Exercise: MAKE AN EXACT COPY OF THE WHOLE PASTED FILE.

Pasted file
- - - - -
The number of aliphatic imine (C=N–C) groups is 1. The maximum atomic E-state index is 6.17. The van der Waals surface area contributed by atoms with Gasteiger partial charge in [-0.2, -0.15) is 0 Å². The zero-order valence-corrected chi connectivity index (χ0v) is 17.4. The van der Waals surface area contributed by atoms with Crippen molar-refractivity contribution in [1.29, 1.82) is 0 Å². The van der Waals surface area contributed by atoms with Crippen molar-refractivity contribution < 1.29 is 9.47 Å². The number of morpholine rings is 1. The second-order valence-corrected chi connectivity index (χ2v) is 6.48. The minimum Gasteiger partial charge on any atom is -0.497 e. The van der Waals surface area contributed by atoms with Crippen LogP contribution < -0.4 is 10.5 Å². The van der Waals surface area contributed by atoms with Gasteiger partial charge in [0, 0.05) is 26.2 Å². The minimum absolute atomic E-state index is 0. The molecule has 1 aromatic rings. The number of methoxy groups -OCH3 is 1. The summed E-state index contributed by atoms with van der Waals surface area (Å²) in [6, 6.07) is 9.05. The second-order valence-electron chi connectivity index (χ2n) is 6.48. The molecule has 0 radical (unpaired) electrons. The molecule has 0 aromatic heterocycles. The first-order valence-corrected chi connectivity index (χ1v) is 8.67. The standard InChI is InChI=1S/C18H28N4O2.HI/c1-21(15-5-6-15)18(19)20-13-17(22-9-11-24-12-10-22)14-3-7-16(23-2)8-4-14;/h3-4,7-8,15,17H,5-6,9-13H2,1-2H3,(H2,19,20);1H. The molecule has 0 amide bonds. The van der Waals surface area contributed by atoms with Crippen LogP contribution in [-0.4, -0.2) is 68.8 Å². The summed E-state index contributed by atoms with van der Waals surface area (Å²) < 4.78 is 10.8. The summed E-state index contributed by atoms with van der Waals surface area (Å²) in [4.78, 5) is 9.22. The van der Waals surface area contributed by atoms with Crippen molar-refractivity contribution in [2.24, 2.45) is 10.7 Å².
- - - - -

The number of aliphatic imine (C=N–C) groups is 1. The maximum atomic E-state index is 6.17. The van der Waals surface area contributed by atoms with Gasteiger partial charge in [-0.2, -0.15) is 0 Å². The zero-order valence-corrected chi connectivity index (χ0v) is 17.4. The van der Waals surface area contributed by atoms with Crippen molar-refractivity contribution in [1.29, 1.82) is 0 Å². The van der Waals surface area contributed by atoms with Crippen molar-refractivity contribution < 1.29 is 9.47 Å². The number of morpholine rings is 1. The second-order valence-corrected chi connectivity index (χ2v) is 6.48. The minimum Gasteiger partial charge on any atom is -0.497 e. The van der Waals surface area contributed by atoms with Crippen LogP contribution < -0.4 is 10.5 Å². The van der Waals surface area contributed by atoms with Gasteiger partial charge in [0, 0.05) is 26.2 Å². The minimum absolute atomic E-state index is 0. The molecule has 1 aromatic rings. The number of methoxy groups -OCH3 is 1. The summed E-state index contributed by atoms with van der Waals surface area (Å²) in [6, 6.07) is 9.05. The second-order valence-electron chi connectivity index (χ2n) is 6.48. The molecule has 0 radical (unpaired) electrons. The molecule has 0 aromatic heterocycles. The first-order valence-corrected chi connectivity index (χ1v) is 8.67. The standard InChI is InChI=1S/C18H28N4O2.HI/c1-21(15-5-6-15)18(19)20-13-17(22-9-11-24-12-10-22)14-3-7-16(23-2)8-4-14;/h3-4,7-8,15,17H,5-6,9-13H2,1-2H3,(H2,19,20);1H. The molecule has 0 amide bonds. The van der Waals surface area contributed by atoms with Crippen LogP contribution in [-0.4, -0.2) is 68.8 Å². The summed E-state index contributed by atoms with van der Waals surface area (Å²) < 4.78 is 10.8. The summed E-state index contributed by atoms with van der Waals surface area (Å²) in [4.78, 5) is 9.22. The van der Waals surface area contributed by atoms with Crippen molar-refractivity contribution in [2.24, 2.45) is 10.7 Å².